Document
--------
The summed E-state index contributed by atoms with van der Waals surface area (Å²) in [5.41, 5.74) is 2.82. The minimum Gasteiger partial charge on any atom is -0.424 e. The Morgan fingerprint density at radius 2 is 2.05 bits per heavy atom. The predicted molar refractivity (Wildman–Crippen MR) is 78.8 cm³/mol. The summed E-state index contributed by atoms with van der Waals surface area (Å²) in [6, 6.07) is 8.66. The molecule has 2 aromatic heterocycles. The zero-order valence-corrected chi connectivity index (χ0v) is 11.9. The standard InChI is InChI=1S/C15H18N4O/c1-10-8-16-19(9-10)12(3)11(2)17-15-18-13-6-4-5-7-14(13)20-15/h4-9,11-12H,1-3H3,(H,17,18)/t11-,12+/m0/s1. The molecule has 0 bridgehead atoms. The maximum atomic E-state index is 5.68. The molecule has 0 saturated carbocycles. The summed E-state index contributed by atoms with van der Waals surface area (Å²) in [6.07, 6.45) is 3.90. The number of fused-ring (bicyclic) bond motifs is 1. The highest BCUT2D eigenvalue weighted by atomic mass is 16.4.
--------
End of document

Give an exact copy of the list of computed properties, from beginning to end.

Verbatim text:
The summed E-state index contributed by atoms with van der Waals surface area (Å²) in [5.41, 5.74) is 2.82. The minimum Gasteiger partial charge on any atom is -0.424 e. The Morgan fingerprint density at radius 2 is 2.05 bits per heavy atom. The predicted molar refractivity (Wildman–Crippen MR) is 78.8 cm³/mol. The summed E-state index contributed by atoms with van der Waals surface area (Å²) in [6, 6.07) is 8.66. The molecule has 2 aromatic heterocycles. The zero-order valence-corrected chi connectivity index (χ0v) is 11.9. The standard InChI is InChI=1S/C15H18N4O/c1-10-8-16-19(9-10)12(3)11(2)17-15-18-13-6-4-5-7-14(13)20-15/h4-9,11-12H,1-3H3,(H,17,18)/t11-,12+/m0/s1. The molecule has 0 bridgehead atoms. The maximum atomic E-state index is 5.68. The molecule has 0 saturated carbocycles. The summed E-state index contributed by atoms with van der Waals surface area (Å²) in [6.07, 6.45) is 3.90. The number of fused-ring (bicyclic) bond motifs is 1. The highest BCUT2D eigenvalue weighted by atomic mass is 16.4.